AR1C Aircraft Band Receiver Kit

ALIGNMENT AND ADJUSTMENT Alignment of the AR1C receiver consists of simply adjusting L6 for the desired tuning range and peaking the IF transformer (L7). If you are using a signal generator, frequency counter or other VHF receiver for calibration, remember that you want to set the local oscillator frequency 10.7 MHz higher than the desired signal or range to be received. Adjustment of the L6 oscillator coil MUST be made with a non-metallic alignment tool. The use of a metal tool of any kind will detune the coil drastically, making alignment almost impossible. Also, if you’re receiving FM broadcast stations, you have the slug tuned too far down in the coil form. Turn it until it is higher in the form and try again.One other thing that you can do to improve the operation of your kit is to spread out the three 2 turn coils at the antenna input, L1, L3, and L5. Stretching these out will give you greater sensitivity. Once you know you are receiving aircraft or airport transmissions, adjust the IF transformer (L7) for best reception. Typically, L7 is adjusted 2-3 turns from the top of the shield can. If you don't have any signal reference equipment at home, and are not yet hearing airplanes, your best bet is to pack up your AR1C and needed tools and head for the nearest airport! If there is no control tower, don't hesitate to visit a general aviation service center on the airport grounds. If you've never done this before, you will probably find it to be a fun and interesting experience. Ask which are the most active frequencies and adjust L6 and your front panel Tuning control until you hear the action. A ground service operator or private pilot may be willing to give you a brief test transmission on the 122.8 Unicom frequency. Remember, also, that if your airport has ATIS transmissions, you can get a steady test signal as soon as you are line-of- sight with its antenna. The AR1C does not produce a loud hiss when no signal is being received (unlike an FM receiver or expensive AM receiver); this is due to the somewhat limited amount of IF gain. Increasing the IF gain would produce a hiss and marginally better sensitivity (about a microvolt) but also require much more alignment, AGC circuitry, and builder ability - far beyond the intention of this kit. "VOR" OR "OMNI" TRANSMISSIONS If you know of a tall white "cone" structure at your airport or in the middle of a big farming field, it is useful for you to know that these are VHF navigational aids operating in the 118-135 MHz frequency range, just below the air-ground Ramsey Customer Use Only Not For Publication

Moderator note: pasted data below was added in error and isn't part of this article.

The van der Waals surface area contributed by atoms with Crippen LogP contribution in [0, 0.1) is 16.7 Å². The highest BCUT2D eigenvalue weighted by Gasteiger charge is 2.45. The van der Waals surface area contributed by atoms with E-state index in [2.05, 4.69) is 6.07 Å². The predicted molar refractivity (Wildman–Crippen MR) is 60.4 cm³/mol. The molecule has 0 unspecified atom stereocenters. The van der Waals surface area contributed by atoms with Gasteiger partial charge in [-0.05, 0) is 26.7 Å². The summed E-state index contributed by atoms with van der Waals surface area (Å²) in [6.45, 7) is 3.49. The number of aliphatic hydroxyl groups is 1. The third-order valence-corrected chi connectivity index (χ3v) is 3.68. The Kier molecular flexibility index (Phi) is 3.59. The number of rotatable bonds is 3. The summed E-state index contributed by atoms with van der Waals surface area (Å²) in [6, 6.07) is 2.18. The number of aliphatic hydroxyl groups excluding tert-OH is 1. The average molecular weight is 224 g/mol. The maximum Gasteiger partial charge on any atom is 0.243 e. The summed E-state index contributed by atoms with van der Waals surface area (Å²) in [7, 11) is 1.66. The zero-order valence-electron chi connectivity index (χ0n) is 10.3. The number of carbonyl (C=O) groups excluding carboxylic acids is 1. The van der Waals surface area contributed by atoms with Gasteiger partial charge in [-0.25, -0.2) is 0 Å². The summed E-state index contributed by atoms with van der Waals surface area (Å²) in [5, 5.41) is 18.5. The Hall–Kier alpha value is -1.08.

AR1  17

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